2010 article, updated October 2017


In 2010 I was redrafting the rules of a community organisation and I was startled to be asked some questions by its chairman that made me realise how uninformed the general public are about society Rules.  The questioner was well-educated and experienced in business and community organisations, so being asked for clarification was even more of a surprise.  Here are the questions and my answers (somewhat expanded for this article):


How binding are the rules of the constitution?

They bind the officers, committee and members.  Failure to follow the rules is the major cause of grief in societies and the major driver of the litigation I get involved in.  Judges can be very unforgiving when rules are flouted, especially by those whose duty it is to govern an organisation.  A critical element of good governance is observance of the constitution, no matter how inconvenient that may occasionally be.  Charities Services can also be expected to be vigilant in ensuring that the requirements charities’ rules or trust deeds are followed scrupulously and they can investigate charities (whether or not registered under the Charities Act) either on receipt of a complaint or as a result of a random review process.


How strictly should the constitution be followed?



Can common sense prevail over the constitution?

Absolutely not.  Certainly a constitution should be a “common sense” and readily understood document, but what is “common sense” needs to be an organisational decision, not one left to the changing whims and prejudices of individuals.


What are the implications of not following our constitution?

See my first answer.  The “good mate” theory of governance is fine while everyone is good mates, but the first thing people do when there is disagreement is look at the rules, and if the rules have not been properly followed the officers and committee are very vulnerable to criticism from the membership and, if it gets that far, from a Court.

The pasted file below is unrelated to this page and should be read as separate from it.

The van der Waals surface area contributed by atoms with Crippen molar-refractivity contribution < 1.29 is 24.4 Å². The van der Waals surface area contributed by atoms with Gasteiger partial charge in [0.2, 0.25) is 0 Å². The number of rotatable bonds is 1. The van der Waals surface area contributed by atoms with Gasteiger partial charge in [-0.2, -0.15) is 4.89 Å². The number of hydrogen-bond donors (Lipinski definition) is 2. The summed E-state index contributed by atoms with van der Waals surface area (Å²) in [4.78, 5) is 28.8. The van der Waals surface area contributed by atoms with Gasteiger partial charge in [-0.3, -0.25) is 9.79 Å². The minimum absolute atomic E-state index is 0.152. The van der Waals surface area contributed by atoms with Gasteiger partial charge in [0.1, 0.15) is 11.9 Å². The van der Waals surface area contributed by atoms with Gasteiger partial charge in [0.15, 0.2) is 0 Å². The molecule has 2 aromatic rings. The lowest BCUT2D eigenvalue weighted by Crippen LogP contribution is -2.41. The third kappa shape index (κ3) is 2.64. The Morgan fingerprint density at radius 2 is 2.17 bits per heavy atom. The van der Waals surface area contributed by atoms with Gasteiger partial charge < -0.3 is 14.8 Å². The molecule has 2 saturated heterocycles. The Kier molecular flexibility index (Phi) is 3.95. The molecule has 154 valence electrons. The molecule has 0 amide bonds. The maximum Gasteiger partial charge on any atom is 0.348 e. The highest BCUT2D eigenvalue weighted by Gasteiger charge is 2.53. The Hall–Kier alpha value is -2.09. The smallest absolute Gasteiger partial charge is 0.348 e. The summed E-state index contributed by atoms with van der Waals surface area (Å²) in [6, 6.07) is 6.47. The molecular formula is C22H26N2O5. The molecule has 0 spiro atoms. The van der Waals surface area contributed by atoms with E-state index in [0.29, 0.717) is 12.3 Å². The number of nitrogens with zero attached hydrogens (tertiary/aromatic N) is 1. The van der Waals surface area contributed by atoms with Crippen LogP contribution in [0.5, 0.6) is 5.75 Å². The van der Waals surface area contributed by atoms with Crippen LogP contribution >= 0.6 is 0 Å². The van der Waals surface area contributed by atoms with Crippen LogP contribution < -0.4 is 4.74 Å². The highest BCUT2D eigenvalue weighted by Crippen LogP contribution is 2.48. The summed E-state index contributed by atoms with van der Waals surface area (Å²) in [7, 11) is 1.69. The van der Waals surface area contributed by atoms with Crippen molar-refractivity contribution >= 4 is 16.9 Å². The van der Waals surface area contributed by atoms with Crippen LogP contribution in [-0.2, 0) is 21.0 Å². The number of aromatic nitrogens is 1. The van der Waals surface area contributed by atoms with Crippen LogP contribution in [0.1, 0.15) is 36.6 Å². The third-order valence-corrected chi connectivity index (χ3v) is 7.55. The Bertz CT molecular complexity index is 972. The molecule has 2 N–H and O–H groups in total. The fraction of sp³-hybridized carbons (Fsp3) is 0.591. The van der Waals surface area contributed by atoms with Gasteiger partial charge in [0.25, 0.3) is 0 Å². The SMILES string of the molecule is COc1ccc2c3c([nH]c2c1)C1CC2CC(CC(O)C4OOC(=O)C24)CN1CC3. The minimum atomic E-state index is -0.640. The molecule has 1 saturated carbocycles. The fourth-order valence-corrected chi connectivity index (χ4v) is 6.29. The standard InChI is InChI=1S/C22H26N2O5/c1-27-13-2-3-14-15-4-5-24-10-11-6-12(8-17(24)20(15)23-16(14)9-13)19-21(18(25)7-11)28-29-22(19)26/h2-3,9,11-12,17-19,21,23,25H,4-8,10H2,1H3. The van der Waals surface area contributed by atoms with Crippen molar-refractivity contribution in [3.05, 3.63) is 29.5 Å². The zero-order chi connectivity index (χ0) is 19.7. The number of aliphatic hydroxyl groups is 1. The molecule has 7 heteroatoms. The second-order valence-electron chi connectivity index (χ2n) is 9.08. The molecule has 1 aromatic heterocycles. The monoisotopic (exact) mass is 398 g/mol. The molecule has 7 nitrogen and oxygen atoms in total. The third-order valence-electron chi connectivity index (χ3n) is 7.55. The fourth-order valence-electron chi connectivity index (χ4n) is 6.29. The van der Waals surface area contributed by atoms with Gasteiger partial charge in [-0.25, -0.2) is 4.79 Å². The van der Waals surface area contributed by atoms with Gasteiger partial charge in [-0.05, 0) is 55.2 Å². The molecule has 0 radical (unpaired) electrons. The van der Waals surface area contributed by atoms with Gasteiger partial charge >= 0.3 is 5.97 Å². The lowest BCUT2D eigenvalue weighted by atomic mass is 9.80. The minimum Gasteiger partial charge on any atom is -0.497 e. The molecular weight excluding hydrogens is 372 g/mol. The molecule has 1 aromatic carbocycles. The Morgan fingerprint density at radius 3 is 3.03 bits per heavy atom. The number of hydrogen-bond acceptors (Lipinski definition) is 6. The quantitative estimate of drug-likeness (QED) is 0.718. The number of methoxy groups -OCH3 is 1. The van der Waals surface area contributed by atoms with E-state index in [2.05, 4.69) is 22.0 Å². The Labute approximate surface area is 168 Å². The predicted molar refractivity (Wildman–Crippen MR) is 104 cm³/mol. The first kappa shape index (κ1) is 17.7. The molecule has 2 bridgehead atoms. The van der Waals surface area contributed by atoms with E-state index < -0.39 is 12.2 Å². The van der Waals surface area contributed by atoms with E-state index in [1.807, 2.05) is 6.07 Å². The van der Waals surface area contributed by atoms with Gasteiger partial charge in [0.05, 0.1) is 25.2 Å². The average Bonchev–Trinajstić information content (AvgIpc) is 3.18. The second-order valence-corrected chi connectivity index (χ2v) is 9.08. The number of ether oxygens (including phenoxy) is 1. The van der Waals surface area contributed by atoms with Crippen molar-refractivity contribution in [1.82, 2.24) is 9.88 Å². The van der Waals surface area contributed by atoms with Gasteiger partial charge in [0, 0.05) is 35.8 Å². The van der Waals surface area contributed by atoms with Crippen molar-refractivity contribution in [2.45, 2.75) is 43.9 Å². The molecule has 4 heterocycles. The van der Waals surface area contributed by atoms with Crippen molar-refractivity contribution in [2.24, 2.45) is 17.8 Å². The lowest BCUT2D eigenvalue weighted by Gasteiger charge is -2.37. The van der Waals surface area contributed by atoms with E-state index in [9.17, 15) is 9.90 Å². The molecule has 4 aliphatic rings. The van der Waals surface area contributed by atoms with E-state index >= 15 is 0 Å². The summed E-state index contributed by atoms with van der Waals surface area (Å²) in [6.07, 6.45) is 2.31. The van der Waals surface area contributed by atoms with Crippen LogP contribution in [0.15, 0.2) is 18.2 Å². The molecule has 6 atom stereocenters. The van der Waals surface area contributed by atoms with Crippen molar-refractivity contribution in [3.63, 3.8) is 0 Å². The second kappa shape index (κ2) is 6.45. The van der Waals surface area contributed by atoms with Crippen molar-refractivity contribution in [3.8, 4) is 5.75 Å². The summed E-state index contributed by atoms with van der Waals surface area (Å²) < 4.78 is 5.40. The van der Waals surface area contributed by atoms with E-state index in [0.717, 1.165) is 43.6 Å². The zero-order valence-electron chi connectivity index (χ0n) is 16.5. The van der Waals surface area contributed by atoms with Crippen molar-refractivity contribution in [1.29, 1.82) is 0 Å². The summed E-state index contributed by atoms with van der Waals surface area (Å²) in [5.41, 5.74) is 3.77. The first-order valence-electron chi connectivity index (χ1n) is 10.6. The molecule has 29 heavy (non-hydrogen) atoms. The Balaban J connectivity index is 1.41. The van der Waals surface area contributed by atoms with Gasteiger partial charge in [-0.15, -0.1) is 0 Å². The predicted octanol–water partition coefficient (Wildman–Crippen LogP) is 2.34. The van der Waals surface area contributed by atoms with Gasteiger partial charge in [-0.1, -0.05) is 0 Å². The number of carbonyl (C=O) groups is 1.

Who monitors that we do in fact follow it?

The members if they have reason to check (or simply know the rules), and when things go wrong or someone is dissatisfied with the decisions of the governing committee or board of an organisation they usually look at the constitution.  If the society is a charity Charities Services will act on complaints that rules are not followed.  In 2010 I was advising a charity about a complaint made to the Commission.  The officers of that charity found the initial letter from the Commission scary, and were intimidated (I understand that the template the Commission used in that case was relatively mild!).  Theoretically, the Registrar of Incorporated Societies may investigate, but in fact seldom gets involved.  Finally, of course, members and the Attorney-General (in the case of charities) can resort to the Courts.  Another article discusses these options in greater detail.


Are documented variations to a constitution permitted and if so to what extent?

Yes, but they have to be properly altered in accordance with the provisions of the constitution and, if the entity is registered, be registered.  Section 23 of the Incorporated Societies Act 1908 provides that they must be registered with the Registrar of Incorporated Societies before they can be treated as being effective (legal).  The Charitable Trusts Act 1957 has no provision equivalent to s23.  Where the entity is also registered with Charities Services the changes must be registered with the Charities Services.


My answers to the question “Are Rules Binding”

My responses to the question put to me in 2010 were rather blunt, and the reasons for my bluntness were based on the fundamental importance of an entity’s rules:

  • The rules are the basis of membership of a society, creating a contractual relationship between members and a society,
  • The rules of a society bind not only a society’s original members but also all subsequent members even if they never bother to look at them (John v Rees [1969] 2 All ER 274 at 298),
  • Where the entity is charitable the charitable purposes must be honoured and protected, and
  • The Courts accept that decisions made by entities incorporated under the Incorporated Societies Act or Charitable Trusts Act are decisions capable of judicial review.

If any organisation has rules, they have to be regarded as binding on everyone involved. If not, the result can only be uncertainty and, even, anarchy. That may produce work for lawyers, but it is destructive for the community organisation and unpleasant for its members.


This is one of a series of articles on societies and charitable trusts (originally published in the NZ Lawyer magazine) by Mark von Dadelszen, a Hastings lawyer and author of Law of Societies, 3rd Edition, 2013. If any reader has examples of issues that have arisen or questions about societies or charitable trusts that might be a suitable subject for one of these articles please contact Mark at mark.vondadelszen@bvond.co.nz.